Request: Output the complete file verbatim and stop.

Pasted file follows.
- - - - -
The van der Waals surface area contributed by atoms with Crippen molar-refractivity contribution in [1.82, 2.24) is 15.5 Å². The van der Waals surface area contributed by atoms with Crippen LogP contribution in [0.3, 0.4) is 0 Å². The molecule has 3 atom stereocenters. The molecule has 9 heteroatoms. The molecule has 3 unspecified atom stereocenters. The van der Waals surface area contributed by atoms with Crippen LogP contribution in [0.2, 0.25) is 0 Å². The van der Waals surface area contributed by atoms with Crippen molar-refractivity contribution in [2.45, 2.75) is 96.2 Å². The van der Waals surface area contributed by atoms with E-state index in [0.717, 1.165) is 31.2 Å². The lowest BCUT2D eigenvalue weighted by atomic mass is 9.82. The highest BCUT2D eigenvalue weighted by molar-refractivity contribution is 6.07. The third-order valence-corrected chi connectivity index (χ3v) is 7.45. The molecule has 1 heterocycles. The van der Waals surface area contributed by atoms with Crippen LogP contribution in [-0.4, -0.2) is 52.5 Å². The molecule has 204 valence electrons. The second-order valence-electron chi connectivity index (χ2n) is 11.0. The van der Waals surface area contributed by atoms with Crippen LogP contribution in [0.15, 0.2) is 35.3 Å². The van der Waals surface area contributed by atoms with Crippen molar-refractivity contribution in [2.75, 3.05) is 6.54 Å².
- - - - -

The van der Waals surface area contributed by atoms with Crippen molar-refractivity contribution in [1.82, 2.24) is 15.5 Å². The van der Waals surface area contributed by atoms with Crippen LogP contribution in [0.3, 0.4) is 0 Å². The molecule has 3 atom stereocenters. The molecule has 9 heteroatoms. The molecule has 3 unspecified atom stereocenters. The van der Waals surface area contributed by atoms with Crippen LogP contribution in [0.2, 0.25) is 0 Å². The van der Waals surface area contributed by atoms with Crippen molar-refractivity contribution in [2.45, 2.75) is 96.2 Å². The van der Waals surface area contributed by atoms with E-state index in [0.717, 1.165) is 31.2 Å². The lowest BCUT2D eigenvalue weighted by atomic mass is 9.82. The highest BCUT2D eigenvalue weighted by molar-refractivity contribution is 6.07. The third-order valence-corrected chi connectivity index (χ3v) is 7.45. The molecule has 1 heterocycles. The van der Waals surface area contributed by atoms with Crippen LogP contribution in [-0.4, -0.2) is 52.5 Å². The molecule has 204 valence electrons. The second-order valence-electron chi connectivity index (χ2n) is 11.0. The van der Waals surface area contributed by atoms with Crippen LogP contribution in [0.15, 0.2) is 35.3 Å². The van der Waals surface area contributed by atoms with Crippen molar-refractivity contribution in [2.75, 3.05) is 6.54 Å².